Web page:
Police have charged one woman from Central California with murder after she gave birth to a stillborn baby with toxic amounts of methamphetamine in his system.
Chelsea Becker, 25, of Hanford, CA, was eight and a half months pregnant when she gave birth to a stillborn baby at a local hospital. Staff members became concerned that the baby may have drugs in his system. They alerted the authorities, which triggered an official autopsy. The investigation revealed the child had methamphetamine in his system five times the amount considered to be toxic. The coroner ruled the death a homicide.
Now, Becker is being held in prison on $5 million bail, but critics say pregnant women are being prosecuted under laws that were never supposed to apply to them.
After the autopsy, police discovered that Becker has had three previous children, all born with toxic levels of methamphetamine in their systems. Those children were removed from her custody. Becker also admitted to using the drug at least three days before she gave birth to the stillborn baby, according to investigators.
But legal experts say the state’s homicide laws aren’t meant to prosecute women that give birth to stillborn babies. Prosecuting mothers and pregnant women remains rare in California, but Becker’s case shows these women are still at risk of prosecution.
The state’s penal code defines murder as the unlawful killing of a human being or unborn child. The code was revised in 1970 to include the word fetus.
However, the state Supreme Court amended the law again when it overturned the conviction of a man who had been charged with murder for beating his wife and killing her unborn child. The court ruled that the penal code did not warrant a homicide conviction resulting from the death of a fetus.
The changes were meant to protect domestic abuse victims, women that give birth to stillborn children, and women seeking an abortion.
“At the time, there were feminist organizations and others that were assured by legislators that these laws would never be applied to pregnant women,” says Michele Goodwin, a law professor at UC Irvine.
It was more common for pregnant women using drugs to be charged with homicide for killing their own children during the drug war of the 1980s and 90s.
But women’s rights advocates say pregnant women are once again becoming the target of prosecution.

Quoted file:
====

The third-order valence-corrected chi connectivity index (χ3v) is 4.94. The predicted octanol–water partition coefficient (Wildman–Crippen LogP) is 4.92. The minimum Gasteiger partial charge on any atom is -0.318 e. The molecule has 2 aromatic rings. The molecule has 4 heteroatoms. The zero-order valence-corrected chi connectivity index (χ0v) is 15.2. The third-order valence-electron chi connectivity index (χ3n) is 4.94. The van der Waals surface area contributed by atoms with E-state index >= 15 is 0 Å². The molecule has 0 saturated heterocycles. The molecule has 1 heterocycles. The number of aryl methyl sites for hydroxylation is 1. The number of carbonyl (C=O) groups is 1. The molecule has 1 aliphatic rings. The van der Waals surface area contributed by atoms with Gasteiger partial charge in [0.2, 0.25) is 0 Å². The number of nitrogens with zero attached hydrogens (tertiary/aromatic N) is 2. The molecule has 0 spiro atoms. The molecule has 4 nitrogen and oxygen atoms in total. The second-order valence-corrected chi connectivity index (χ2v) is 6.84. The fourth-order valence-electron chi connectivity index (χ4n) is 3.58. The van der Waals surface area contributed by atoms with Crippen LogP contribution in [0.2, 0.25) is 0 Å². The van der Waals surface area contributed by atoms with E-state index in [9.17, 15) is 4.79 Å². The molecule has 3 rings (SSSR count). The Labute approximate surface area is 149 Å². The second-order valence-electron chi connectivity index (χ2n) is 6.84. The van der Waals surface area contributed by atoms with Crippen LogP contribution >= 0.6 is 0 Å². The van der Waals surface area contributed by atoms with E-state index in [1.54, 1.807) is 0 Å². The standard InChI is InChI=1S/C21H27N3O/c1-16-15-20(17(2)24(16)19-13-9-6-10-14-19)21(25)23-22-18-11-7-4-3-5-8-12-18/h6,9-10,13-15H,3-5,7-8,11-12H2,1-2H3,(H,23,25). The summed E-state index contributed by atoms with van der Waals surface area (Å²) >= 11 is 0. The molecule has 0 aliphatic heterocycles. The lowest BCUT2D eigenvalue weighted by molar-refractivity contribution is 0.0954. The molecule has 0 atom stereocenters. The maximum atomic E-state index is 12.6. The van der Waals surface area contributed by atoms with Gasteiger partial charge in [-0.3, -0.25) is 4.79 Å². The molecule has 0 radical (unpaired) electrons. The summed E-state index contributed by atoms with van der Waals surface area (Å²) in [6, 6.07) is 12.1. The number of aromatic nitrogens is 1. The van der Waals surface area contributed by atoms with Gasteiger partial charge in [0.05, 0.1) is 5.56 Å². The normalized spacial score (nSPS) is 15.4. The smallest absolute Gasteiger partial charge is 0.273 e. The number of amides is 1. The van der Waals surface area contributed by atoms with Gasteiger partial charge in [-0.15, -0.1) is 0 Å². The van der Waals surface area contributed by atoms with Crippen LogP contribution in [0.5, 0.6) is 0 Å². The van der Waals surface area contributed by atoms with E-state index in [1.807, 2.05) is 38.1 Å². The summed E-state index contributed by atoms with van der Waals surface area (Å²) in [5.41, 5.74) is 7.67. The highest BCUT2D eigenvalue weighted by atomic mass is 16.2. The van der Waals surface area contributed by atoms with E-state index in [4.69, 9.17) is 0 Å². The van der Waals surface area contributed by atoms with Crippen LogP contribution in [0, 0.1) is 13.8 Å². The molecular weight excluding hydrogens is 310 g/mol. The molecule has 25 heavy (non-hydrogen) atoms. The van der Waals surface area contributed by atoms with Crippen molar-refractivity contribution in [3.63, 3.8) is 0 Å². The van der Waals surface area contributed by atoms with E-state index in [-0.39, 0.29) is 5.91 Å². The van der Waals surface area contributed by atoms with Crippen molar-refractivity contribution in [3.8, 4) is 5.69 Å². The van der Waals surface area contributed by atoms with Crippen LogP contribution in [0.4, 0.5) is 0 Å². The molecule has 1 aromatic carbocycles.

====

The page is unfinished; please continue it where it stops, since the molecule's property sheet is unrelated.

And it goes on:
“We are seeing an increasing number of women who are arrested for experiencing miscarriages and stillbirths,” said Lynn M. Paltrow, founder and executive director of National Advocates for Pregnant Women.
According to Paltrow’s organization, 413 women across 44 states and the District of Columbia were arrested or detained for reasons related to pregnancy from 1972 to 2005, she said. About 84% of them involved drug use. In the 14 years since, she estimates there have been about 900 additional cases.
But she notes that most of the charges were either overturned or did not lead to conviction, primarily because it is difficult to determine what causes a miscarriage or stillbirth.
“No woman can guarantee a healthy birth outcome,” she said. “That’s a medical impossibility.”
Philip Esbenshade, the district attorney overseeing Becker’s case, said that the department is aware of these concerns.
“As prosecutors, we follow the law,” he said in an email. “Taking into account the totality of the circumstances, including the investigation, Ms. Becker’s prior history with the courts and drug treatment and the forensic pathologist’s findings, we feel that the charge filed is appropriate under California law.”
Another woman from Hanford, Andrea Perez, then 29, was charged with murder in 2018 after her baby was born stillborn. Providers at Adventist Health Hanford hospital called the coroner because the baby’s placenta had detached from the uterine lining, court documents show. Records indicate that the condition is common in mothers who habitually use methamphetamine; other risk factors include high blood pressure, smoking, abdominal trauma, and certain infections.
The doctor treating Perez said that the baby had likely died 12 to 18 hours before she gave birth. Perez admitted using methamphetamine two days beforehand.
She pleaded no contest to a charge of voluntary manslaughter as part of a plea agreement. But she tried to withdraw her plea about a month later, saying she hadn’t understood what she was doing and that her court-appointed attorney had neither investigated her baby’s death nor discussed any potential defenses with her.
The motion was denied, and Perez is currently serving an 11-year sentence at a correctional facility in Chowchilla.
“What prosecutors do is they pressure these women to take plea deals,” Goodwin said. “They start high and then try to win convictions.”
Prosecutors said it’s not surprising that these cases took place in a small town just a few years apart considering the amount of discretion local DA offices have in terms of bringing charges.
“It becomes a question of whether you as a prosecutor think that it’s appropriate to treat a woman who has a drug addiction problem as having enough agency and choice to act at that level of extreme indifference to the well-being of her unborn child,” said Jody Armour, a law professor at USC.
“I think a lot of people might be reluctant to go there, but some might not. And apparently this prosecutor is one of those who is willing to attribute that level of subjective culpability and blameworthiness to an addicted mother with respect to her own unborn child.”